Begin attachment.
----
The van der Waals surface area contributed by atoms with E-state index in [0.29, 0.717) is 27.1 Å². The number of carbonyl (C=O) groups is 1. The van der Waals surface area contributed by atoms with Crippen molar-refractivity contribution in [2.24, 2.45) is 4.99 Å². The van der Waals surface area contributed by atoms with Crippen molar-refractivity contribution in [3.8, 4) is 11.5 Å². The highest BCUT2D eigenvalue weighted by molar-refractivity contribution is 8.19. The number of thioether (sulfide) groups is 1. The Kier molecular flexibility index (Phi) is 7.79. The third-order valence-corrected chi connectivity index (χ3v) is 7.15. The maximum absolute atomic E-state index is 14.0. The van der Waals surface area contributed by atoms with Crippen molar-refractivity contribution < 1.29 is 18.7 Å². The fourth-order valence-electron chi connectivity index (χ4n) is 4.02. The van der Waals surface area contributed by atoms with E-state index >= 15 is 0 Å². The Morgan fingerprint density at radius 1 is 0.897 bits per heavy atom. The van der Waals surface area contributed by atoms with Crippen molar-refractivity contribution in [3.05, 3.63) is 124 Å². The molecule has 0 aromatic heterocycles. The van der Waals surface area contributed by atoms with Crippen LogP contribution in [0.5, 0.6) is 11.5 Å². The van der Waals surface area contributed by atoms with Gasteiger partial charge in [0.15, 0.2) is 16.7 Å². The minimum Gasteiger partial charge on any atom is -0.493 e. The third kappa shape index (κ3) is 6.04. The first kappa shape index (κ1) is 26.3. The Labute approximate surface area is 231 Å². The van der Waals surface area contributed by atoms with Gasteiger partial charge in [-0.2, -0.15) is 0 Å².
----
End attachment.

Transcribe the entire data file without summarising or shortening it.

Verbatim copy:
The van der Waals surface area contributed by atoms with E-state index in [0.29, 0.717) is 27.1 Å². The number of carbonyl (C=O) groups is 1. The van der Waals surface area contributed by atoms with Crippen molar-refractivity contribution in [2.24, 2.45) is 4.99 Å². The van der Waals surface area contributed by atoms with Crippen molar-refractivity contribution in [3.8, 4) is 11.5 Å². The highest BCUT2D eigenvalue weighted by molar-refractivity contribution is 8.19. The number of thioether (sulfide) groups is 1. The Kier molecular flexibility index (Phi) is 7.79. The third-order valence-corrected chi connectivity index (χ3v) is 7.15. The maximum absolute atomic E-state index is 14.0. The van der Waals surface area contributed by atoms with Crippen molar-refractivity contribution < 1.29 is 18.7 Å². The fourth-order valence-electron chi connectivity index (χ4n) is 4.02. The van der Waals surface area contributed by atoms with E-state index >= 15 is 0 Å². The Morgan fingerprint density at radius 1 is 0.897 bits per heavy atom. The van der Waals surface area contributed by atoms with Crippen molar-refractivity contribution in [3.05, 3.63) is 124 Å². The molecule has 0 aromatic heterocycles. The van der Waals surface area contributed by atoms with Crippen LogP contribution in [0.5, 0.6) is 11.5 Å². The van der Waals surface area contributed by atoms with Gasteiger partial charge in [0.15, 0.2) is 16.7 Å². The minimum Gasteiger partial charge on any atom is -0.493 e. The third kappa shape index (κ3) is 6.04. The first kappa shape index (κ1) is 26.3. The Labute approximate surface area is 231 Å². The van der Waals surface area contributed by atoms with Gasteiger partial charge in [-0.2, -0.15) is 0 Å².